If you and your spouse are getting divorced, and you both live in the marital home, one of the issues that will need to be resolved is: Who gets to keep living in the marital home?
There are many factors that a court would consider in who gets to keep living in the marital home. However, the court always has the option to force you to sell the home. In fact, in most instances, the court will force you to sell the home immediately, or in some cases in a few months or even a few years.
If the court does decide that someone can keep living in the marital home, then the following are some of the factors it will consider:
Children: If your children have been living at that marital home for several years, then the court may not want to disrupt their lives or where they live. This is especially true, if the children are close to graduating high school. Therefore, the parent who is granted custody of the children, would be allowed to continue living with the children at the marital home. However, if a court allows you to remain living in the marital home, it would almost only be until the youngest child graduates from high school.
Finances: The court must consider what is each person’s financial situation. They will only allow someone to live in the marital home if they have the financial income or resources to pay for the mortgage and other expenses related to living in the home.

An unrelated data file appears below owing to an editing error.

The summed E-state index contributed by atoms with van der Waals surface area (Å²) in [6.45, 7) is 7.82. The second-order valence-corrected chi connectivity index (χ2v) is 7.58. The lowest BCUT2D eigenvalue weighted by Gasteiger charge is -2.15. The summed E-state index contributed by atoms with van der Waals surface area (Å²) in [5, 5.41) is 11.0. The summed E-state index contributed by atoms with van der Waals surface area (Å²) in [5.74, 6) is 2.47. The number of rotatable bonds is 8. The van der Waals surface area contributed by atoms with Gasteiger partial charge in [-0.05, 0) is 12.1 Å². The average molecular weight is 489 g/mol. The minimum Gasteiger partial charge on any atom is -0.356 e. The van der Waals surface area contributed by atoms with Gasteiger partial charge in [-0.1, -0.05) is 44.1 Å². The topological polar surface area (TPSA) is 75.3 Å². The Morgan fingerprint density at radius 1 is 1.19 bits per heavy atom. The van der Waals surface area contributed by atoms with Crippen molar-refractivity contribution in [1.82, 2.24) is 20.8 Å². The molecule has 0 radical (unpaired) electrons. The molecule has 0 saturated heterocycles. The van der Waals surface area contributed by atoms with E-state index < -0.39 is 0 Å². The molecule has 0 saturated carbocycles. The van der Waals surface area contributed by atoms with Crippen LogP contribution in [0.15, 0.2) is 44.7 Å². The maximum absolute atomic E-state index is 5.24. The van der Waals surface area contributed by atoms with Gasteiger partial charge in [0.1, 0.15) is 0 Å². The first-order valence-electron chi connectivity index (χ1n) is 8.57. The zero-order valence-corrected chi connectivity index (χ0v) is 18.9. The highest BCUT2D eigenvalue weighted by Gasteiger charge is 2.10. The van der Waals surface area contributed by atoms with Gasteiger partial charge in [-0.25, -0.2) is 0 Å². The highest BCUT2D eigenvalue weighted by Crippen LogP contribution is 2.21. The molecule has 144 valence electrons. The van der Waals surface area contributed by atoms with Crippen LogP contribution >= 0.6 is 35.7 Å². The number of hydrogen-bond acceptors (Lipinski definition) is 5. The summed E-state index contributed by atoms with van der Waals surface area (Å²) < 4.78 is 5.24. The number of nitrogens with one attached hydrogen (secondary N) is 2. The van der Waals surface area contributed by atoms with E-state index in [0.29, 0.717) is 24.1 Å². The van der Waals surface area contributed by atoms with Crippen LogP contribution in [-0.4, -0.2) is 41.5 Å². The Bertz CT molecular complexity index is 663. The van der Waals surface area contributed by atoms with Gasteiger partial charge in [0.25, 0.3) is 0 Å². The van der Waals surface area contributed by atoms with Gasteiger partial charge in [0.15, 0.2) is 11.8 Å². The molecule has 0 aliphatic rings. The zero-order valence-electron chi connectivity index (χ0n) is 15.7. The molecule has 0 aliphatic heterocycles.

Ownership of the home, prior to the marriage: In some situations, the court may consider that the person who owned the marital home, prior to the marriage, may be allowed to remain living there. This is often invoked when the home has been in the family over several generations.
Again, it is important to note, that, in most situations, the court will order the sale of the marital home. However, in those situations where the court will allow one person to remain living at the marital home, the factors listed above, can be used to your advantage.
If you want to remain living in your marital home it is important to consult with an experienced matrimonial attorney. David Badanes and the Badanes Law Office, P.C., have the experience to help you in your divorce. If you are seeking a divorce, contact David Badanes and the Badanes Law Office, P.C. David Badanes and the Badanes Law Office’s phone number is 631-239-1702, email at email@example.com or visit our web site: www.dbnylaw.com. The Badanes Law Office has offices in Northport and Uniondale.
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